How Will God Judge Us?
by Lois Tverberg
Jesus grew up hearing parables, and when he taught, he used this colorful method to illustrate his ideas. In a Hebraic culture which didn't usually use abstractions, but rather talked in stories and pictures instead, parables were a way for them to develop and explain complex ideas about life and God.
One parable from the Talmud1 gives a clever answer to a difficult question that we still discuss today. How will God judge us in light of the fact that our flesh tempts us? For instance, how does God deal with an alcoholic who has a family tendency toward alcoholism? How does he look at a man who struggles with homosexual thoughts? They tell this parable:
The king in the parable is God, which is usually the case in parables, and gives us a clue who the king is in Jesus' parables. Each of the two disabled men represent part of a person - the lame man is the person's will, and the blind man is the flesh. Neither part is capable of sinning on its own — both act together in order to do anything. The point is that when God looks at us, he sees us as a whole — he knows what we are made of. We are a combination of factors including family history, mental make-up, religious upbringing, etc, and both our background and our own will work together to influence our actions.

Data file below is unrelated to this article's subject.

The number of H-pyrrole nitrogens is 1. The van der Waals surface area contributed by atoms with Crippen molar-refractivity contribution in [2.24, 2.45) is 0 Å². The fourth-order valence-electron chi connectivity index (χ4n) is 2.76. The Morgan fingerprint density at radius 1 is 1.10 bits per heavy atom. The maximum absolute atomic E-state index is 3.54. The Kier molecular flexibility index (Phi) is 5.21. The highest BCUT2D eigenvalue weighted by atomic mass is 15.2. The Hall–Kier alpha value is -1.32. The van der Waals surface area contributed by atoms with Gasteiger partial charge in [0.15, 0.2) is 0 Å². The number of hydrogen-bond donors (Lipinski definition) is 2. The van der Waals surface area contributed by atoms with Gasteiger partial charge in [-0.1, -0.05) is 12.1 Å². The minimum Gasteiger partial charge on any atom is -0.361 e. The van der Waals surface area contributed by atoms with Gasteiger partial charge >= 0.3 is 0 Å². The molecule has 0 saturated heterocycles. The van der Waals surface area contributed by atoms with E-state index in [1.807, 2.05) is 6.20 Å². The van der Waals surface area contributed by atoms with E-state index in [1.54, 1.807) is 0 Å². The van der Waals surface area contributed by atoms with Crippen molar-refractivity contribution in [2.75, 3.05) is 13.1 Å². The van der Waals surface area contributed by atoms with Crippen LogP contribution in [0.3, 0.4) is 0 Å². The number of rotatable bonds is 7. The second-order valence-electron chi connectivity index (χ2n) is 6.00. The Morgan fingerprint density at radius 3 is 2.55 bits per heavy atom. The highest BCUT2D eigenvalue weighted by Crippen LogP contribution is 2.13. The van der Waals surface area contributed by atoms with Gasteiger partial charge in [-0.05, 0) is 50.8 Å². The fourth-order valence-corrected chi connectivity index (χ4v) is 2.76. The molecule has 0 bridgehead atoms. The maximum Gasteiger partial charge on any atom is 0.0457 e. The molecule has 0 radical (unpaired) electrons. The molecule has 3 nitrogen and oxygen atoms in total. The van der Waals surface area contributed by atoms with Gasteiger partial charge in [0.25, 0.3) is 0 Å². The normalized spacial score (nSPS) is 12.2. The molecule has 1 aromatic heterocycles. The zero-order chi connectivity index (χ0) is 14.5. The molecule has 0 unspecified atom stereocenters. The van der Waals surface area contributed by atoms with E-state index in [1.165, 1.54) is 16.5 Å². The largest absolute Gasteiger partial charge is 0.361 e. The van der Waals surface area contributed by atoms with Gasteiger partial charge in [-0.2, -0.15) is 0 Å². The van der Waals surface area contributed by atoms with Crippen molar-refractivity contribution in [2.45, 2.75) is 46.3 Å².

Knowing this can give us wisdom for living. On the one hand, realizing that we have a background or personality type that will tend to lead us into a certain sin (like an abusive family or a tendency to anger,) we must go out of the way to avoid what we might do impulsively. We can't plead innocence, because we are responsible for what we have been given and what we have done with it. We're capable of overcoming our weaknesses, at least to a point.
On the other hand, we should be careful to not to condemn each other because we can't know all of a person's struggles or what they might have lived through. Two people may be similar in action, but one may have triumphed over great temptations, and the other not using their many gifts. Only God knows these things, and only God is fit to judge us justly.
| ©2003 Lois A. Tverberg, Ph.D., OurRabbiJesus.com. All rights
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